So I mentioned recently that I cancelled all my comic subscriptions and I picked up the last batch the other day. Aside from dropping six nerd points and losing 50 XP, why have I decided to forsake the four-colour kingdom? It’s simple really: they’re juvenile nonsense and they don’t respect the reader.
Comic fans are right now throwing their mouse across the room and cursing my name. They’re invoking the greats and the classics of the genre. And I won’t argue with them. Neil Gaiman’s Sandman, for instance, stands as a perfect example of the type of mature, deep, beautiful pictorial storytelling that comics are capable of. But, alas, comics like that are the exception. But it would be so easy to make that exception the rule. But what’s so bad about comics anyway?
Let’s start with the constant need for violence. Take Marvel’s Civil War as an example. A disaster claims the lives of a school full of children after a typical superhero/supervillain clash. The American public demand that heroes register themselves, undergo training and become accountable for their actions. The story possesses real potential for exploring the value or lack thereof in sacrificing freedom for safety. But, instead, the writers opted to show Iron Man and Captain America beating each other up.
Worse than the wasted opportunities, though, are the retcons. A retcon (retroactive continuity) is a storyline that rewrites the character’s history. Famous retcons include:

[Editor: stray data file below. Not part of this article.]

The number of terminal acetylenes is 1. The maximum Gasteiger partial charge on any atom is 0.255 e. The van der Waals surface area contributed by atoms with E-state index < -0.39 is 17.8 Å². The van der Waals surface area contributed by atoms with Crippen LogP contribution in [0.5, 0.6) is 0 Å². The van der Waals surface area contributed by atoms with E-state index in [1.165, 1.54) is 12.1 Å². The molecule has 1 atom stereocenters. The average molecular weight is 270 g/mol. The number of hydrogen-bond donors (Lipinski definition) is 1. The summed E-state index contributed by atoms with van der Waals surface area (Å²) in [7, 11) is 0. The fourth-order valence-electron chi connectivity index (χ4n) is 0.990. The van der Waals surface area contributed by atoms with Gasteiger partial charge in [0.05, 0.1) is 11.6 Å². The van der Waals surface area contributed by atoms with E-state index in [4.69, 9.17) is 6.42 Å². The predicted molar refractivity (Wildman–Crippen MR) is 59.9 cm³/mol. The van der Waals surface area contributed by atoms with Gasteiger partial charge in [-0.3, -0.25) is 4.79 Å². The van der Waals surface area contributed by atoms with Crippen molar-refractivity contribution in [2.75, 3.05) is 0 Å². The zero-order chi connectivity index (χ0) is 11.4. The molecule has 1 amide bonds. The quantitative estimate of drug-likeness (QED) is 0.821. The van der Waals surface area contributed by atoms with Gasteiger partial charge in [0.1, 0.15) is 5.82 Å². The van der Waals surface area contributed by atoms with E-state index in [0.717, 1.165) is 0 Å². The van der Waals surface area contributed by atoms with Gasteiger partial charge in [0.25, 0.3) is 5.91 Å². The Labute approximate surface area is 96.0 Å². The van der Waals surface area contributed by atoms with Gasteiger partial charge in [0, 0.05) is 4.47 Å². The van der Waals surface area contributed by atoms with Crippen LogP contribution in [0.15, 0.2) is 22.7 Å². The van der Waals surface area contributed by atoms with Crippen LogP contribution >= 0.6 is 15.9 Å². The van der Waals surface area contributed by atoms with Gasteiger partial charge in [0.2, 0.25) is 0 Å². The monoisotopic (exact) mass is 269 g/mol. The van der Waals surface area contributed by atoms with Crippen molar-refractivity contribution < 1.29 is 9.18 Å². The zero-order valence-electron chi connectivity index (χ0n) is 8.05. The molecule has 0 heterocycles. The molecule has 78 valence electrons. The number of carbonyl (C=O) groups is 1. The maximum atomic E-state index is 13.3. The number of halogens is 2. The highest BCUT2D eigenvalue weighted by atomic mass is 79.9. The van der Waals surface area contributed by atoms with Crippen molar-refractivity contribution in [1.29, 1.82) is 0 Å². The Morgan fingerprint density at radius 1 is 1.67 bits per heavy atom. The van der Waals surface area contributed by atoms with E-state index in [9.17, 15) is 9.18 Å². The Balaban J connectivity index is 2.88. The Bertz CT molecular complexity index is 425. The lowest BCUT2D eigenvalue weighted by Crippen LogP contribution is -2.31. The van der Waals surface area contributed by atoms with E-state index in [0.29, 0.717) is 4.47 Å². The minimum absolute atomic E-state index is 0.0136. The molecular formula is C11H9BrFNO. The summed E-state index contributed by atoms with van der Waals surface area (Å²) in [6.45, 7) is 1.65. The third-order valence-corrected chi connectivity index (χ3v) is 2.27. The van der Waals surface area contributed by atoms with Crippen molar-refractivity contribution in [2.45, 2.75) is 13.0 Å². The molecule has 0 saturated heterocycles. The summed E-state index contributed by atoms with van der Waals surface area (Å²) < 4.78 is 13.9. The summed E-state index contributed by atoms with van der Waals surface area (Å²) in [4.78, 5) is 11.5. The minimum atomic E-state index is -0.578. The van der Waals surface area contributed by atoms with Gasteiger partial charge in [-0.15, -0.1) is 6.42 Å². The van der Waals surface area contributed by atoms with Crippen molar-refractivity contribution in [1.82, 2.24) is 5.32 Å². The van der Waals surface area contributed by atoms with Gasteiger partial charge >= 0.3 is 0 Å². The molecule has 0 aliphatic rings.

• Green Lantern Hal didn’t go insane with grief after his hometown was destroyed; he was just infected by a yellow space bug made of fear.
• After Aunt May is shot, Spider-man chooses to save her life by letting a demon change history so that he never married Mary Jane.
• DC Comics jettisons decades of history to restart every title with a new number one. All so they can make Superman a sulky teenager. Oh and not married to Lois Lane.
And, of course, the worst sin of all: the revolving door that you and I call death. Superman, Batman, Captain America, Hal Jordan, Hawkeye, Colossus and so many more have died only to come back to life. If someone dies in a comic, they will come back. It’s almost a law of physics.
These problems all have a single cause and fixing that would make comics worth buying. That cause? They don’t end.
All good stories have a beginning, a middle and an end. That allows for growth, for development, whilst cutting out any extraneous nonsense; after all, you’ve only so much space to tell the story, so there’s no room for pages describing the colour of the wallpaper. But comics don’t end. The stories go on and on and on. Writers scrabble to fill pages with anything they can. The easiest filler is a fight. But that gets old fast. The second easiest thing is to kill the character but, hey, they can’t sell Batman for too long without Batman. So back he comes. And, of course, you can actually tell a story, let things grow and change. But a few months later a new writer comes along who didn’t like that change so they change it back. And this happens over and over and over.
A lot of comic writers claim that comics deserve to be taken seriously. They’re wrong. Some do. But most don’t. Not until publishers stop selling issue 576 of Spider-man and start selling proper stories. That doesn’t exclude a man in spandex. But it does include a beginning, a middle, and an end.
It demands it.
★★★★★ – “A very good twist on the superhero genre”